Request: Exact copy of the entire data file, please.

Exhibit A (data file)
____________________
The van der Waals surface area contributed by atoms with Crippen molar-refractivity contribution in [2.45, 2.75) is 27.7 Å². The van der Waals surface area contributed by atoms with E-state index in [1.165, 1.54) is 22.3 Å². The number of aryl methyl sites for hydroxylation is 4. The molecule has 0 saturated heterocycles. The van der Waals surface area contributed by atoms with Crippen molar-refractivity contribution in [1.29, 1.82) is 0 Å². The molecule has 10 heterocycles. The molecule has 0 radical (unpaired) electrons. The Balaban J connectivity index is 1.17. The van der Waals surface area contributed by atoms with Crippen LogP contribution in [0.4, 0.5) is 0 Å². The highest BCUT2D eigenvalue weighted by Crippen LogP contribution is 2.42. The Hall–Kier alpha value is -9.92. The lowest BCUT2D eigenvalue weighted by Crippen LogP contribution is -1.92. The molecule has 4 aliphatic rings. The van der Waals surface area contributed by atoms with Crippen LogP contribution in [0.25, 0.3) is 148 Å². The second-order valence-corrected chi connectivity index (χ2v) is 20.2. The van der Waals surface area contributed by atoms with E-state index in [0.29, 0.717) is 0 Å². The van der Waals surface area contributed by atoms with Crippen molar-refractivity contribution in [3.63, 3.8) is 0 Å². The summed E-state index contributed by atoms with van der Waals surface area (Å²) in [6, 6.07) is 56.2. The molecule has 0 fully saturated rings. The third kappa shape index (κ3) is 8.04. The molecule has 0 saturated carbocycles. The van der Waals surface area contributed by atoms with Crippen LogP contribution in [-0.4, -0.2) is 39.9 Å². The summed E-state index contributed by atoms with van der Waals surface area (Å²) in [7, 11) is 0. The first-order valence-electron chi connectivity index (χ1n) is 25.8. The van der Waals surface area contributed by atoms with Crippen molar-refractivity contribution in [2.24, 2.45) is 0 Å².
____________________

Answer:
The van der Waals surface area contributed by atoms with Crippen molar-refractivity contribution in [2.45, 2.75) is 27.7 Å². The van der Waals surface area contributed by atoms with E-state index in [1.165, 1.54) is 22.3 Å². The number of aryl methyl sites for hydroxylation is 4. The molecule has 0 saturated heterocycles. The van der Waals surface area contributed by atoms with Crippen molar-refractivity contribution in [1.29, 1.82) is 0 Å². The molecule has 10 heterocycles. The molecule has 0 radical (unpaired) electrons. The Balaban J connectivity index is 1.17. The van der Waals surface area contributed by atoms with Crippen LogP contribution in [0.4, 0.5) is 0 Å². The highest BCUT2D eigenvalue weighted by Crippen LogP contribution is 2.42. The Hall–Kier alpha value is -9.92. The lowest BCUT2D eigenvalue weighted by Crippen LogP contribution is -1.92. The molecule has 4 aliphatic rings. The van der Waals surface area contributed by atoms with Crippen LogP contribution in [0.25, 0.3) is 148 Å². The second-order valence-corrected chi connectivity index (χ2v) is 20.2. The van der Waals surface area contributed by atoms with E-state index in [0.29, 0.717) is 0 Å². The van der Waals surface area contributed by atoms with Crippen molar-refractivity contribution in [3.63, 3.8) is 0 Å². The summed E-state index contributed by atoms with van der Waals surface area (Å²) in [6, 6.07) is 56.2. The molecule has 0 fully saturated rings. The third kappa shape index (κ3) is 8.04. The molecule has 0 saturated carbocycles. The van der Waals surface area contributed by atoms with Crippen LogP contribution in [-0.4, -0.2) is 39.9 Å². The summed E-state index contributed by atoms with van der Waals surface area (Å²) in [7, 11) is 0. The first-order valence-electron chi connectivity index (χ1n) is 25.8. The van der Waals surface area contributed by atoms with Crippen molar-refractivity contribution in [2.24, 2.45) is 0 Å².